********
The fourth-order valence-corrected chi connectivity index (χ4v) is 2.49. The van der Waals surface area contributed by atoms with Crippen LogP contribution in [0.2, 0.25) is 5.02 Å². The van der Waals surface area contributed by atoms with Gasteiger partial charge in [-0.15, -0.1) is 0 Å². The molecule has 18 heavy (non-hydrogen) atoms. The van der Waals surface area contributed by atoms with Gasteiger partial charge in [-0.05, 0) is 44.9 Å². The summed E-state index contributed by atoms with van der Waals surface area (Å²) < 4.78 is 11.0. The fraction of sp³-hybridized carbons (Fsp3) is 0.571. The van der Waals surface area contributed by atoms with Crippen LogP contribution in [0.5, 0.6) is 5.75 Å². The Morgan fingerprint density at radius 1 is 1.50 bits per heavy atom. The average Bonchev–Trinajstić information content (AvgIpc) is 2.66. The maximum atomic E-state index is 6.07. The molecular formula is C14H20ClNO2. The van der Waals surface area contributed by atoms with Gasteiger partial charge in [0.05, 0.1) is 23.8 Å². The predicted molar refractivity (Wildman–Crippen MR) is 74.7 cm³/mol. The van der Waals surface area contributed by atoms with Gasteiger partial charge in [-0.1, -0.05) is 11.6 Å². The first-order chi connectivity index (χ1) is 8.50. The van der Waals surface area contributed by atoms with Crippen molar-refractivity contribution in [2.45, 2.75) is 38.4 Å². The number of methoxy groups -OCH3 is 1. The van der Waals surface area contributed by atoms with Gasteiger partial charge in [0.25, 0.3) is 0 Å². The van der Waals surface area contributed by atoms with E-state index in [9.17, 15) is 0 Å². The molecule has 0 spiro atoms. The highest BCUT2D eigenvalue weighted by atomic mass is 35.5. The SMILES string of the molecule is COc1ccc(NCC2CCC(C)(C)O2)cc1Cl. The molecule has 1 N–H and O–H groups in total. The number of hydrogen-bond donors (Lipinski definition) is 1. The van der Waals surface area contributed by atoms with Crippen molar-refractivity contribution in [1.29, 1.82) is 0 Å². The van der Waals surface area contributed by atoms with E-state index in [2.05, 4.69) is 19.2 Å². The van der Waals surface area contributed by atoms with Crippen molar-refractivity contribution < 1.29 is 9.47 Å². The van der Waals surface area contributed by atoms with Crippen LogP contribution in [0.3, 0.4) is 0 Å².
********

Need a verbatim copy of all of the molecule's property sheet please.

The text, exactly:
The fourth-order valence-corrected chi connectivity index (χ4v) is 2.49. The van der Waals surface area contributed by atoms with Crippen LogP contribution in [0.2, 0.25) is 5.02 Å². The van der Waals surface area contributed by atoms with Gasteiger partial charge in [-0.15, -0.1) is 0 Å². The molecule has 18 heavy (non-hydrogen) atoms. The van der Waals surface area contributed by atoms with Gasteiger partial charge in [-0.05, 0) is 44.9 Å². The summed E-state index contributed by atoms with van der Waals surface area (Å²) < 4.78 is 11.0. The fraction of sp³-hybridized carbons (Fsp3) is 0.571. The van der Waals surface area contributed by atoms with Crippen LogP contribution in [0.5, 0.6) is 5.75 Å². The Morgan fingerprint density at radius 1 is 1.50 bits per heavy atom. The average Bonchev–Trinajstić information content (AvgIpc) is 2.66. The maximum atomic E-state index is 6.07. The molecular formula is C14H20ClNO2. The van der Waals surface area contributed by atoms with Gasteiger partial charge in [0.05, 0.1) is 23.8 Å². The predicted molar refractivity (Wildman–Crippen MR) is 74.7 cm³/mol. The van der Waals surface area contributed by atoms with Gasteiger partial charge in [-0.1, -0.05) is 11.6 Å². The first-order chi connectivity index (χ1) is 8.50. The van der Waals surface area contributed by atoms with Crippen molar-refractivity contribution in [2.45, 2.75) is 38.4 Å². The number of methoxy groups -OCH3 is 1. The van der Waals surface area contributed by atoms with Gasteiger partial charge in [0.25, 0.3) is 0 Å². The van der Waals surface area contributed by atoms with E-state index in [9.17, 15) is 0 Å². The molecule has 0 spiro atoms. The highest BCUT2D eigenvalue weighted by atomic mass is 35.5. The SMILES string of the molecule is COc1ccc(NCC2CCC(C)(C)O2)cc1Cl. The molecule has 1 N–H and O–H groups in total. The number of hydrogen-bond donors (Lipinski definition) is 1. The van der Waals surface area contributed by atoms with Crippen molar-refractivity contribution in [1.29, 1.82) is 0 Å². The van der Waals surface area contributed by atoms with E-state index in [2.05, 4.69) is 19.2 Å². The van der Waals surface area contributed by atoms with Crippen molar-refractivity contribution < 1.29 is 9.47 Å². The van der Waals surface area contributed by atoms with Crippen LogP contribution in [0.3, 0.4) is 0 Å².